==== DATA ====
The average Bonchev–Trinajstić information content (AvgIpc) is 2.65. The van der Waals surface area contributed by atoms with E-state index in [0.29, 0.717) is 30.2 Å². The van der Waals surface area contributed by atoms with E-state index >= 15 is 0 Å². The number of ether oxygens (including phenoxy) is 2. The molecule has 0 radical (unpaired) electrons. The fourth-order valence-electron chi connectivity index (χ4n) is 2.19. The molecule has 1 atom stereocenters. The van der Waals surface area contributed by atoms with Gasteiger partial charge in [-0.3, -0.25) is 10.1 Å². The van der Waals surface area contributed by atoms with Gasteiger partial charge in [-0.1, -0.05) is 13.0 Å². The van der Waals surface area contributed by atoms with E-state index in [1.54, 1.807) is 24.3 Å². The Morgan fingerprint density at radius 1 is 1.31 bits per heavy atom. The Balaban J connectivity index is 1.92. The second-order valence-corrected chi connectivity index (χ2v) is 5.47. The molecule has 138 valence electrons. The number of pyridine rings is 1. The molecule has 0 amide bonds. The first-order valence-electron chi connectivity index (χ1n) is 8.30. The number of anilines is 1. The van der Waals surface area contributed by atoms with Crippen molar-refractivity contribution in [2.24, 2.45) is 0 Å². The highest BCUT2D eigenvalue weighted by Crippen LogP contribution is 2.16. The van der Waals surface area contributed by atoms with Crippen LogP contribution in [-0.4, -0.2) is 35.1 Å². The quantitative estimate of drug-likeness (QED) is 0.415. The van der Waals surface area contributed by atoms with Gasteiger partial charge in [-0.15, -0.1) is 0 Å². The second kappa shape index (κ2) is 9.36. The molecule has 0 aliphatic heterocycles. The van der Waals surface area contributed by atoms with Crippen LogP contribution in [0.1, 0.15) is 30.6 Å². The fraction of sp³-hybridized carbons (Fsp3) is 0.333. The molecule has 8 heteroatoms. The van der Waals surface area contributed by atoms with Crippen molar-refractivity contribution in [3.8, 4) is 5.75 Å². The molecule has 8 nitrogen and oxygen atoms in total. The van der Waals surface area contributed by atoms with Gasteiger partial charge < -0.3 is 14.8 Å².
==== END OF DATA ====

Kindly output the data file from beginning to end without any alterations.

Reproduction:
The average Bonchev–Trinajstić information content (AvgIpc) is 2.65. The van der Waals surface area contributed by atoms with E-state index in [0.29, 0.717) is 30.2 Å². The van der Waals surface area contributed by atoms with E-state index >= 15 is 0 Å². The number of ether oxygens (including phenoxy) is 2. The molecule has 0 radical (unpaired) electrons. The fourth-order valence-electron chi connectivity index (χ4n) is 2.19. The molecule has 1 atom stereocenters. The van der Waals surface area contributed by atoms with Gasteiger partial charge in [-0.3, -0.25) is 10.1 Å². The van der Waals surface area contributed by atoms with Gasteiger partial charge in [-0.1, -0.05) is 13.0 Å². The van der Waals surface area contributed by atoms with E-state index in [1.54, 1.807) is 24.3 Å². The Morgan fingerprint density at radius 1 is 1.31 bits per heavy atom. The Balaban J connectivity index is 1.92. The second-order valence-corrected chi connectivity index (χ2v) is 5.47. The molecule has 138 valence electrons. The number of pyridine rings is 1. The molecule has 0 amide bonds. The first-order valence-electron chi connectivity index (χ1n) is 8.30. The number of anilines is 1. The van der Waals surface area contributed by atoms with Crippen molar-refractivity contribution in [2.24, 2.45) is 0 Å². The highest BCUT2D eigenvalue weighted by Crippen LogP contribution is 2.16. The van der Waals surface area contributed by atoms with Crippen LogP contribution in [-0.4, -0.2) is 35.1 Å². The quantitative estimate of drug-likeness (QED) is 0.415. The van der Waals surface area contributed by atoms with Gasteiger partial charge in [-0.15, -0.1) is 0 Å². The second kappa shape index (κ2) is 9.36. The molecule has 0 aliphatic heterocycles. The van der Waals surface area contributed by atoms with Crippen LogP contribution in [0.1, 0.15) is 30.6 Å². The fraction of sp³-hybridized carbons (Fsp3) is 0.333. The molecule has 8 heteroatoms. The van der Waals surface area contributed by atoms with Crippen molar-refractivity contribution in [3.8, 4) is 5.75 Å². The molecule has 8 nitrogen and oxygen atoms in total. The van der Waals surface area contributed by atoms with Gasteiger partial charge < -0.3 is 14.8 Å².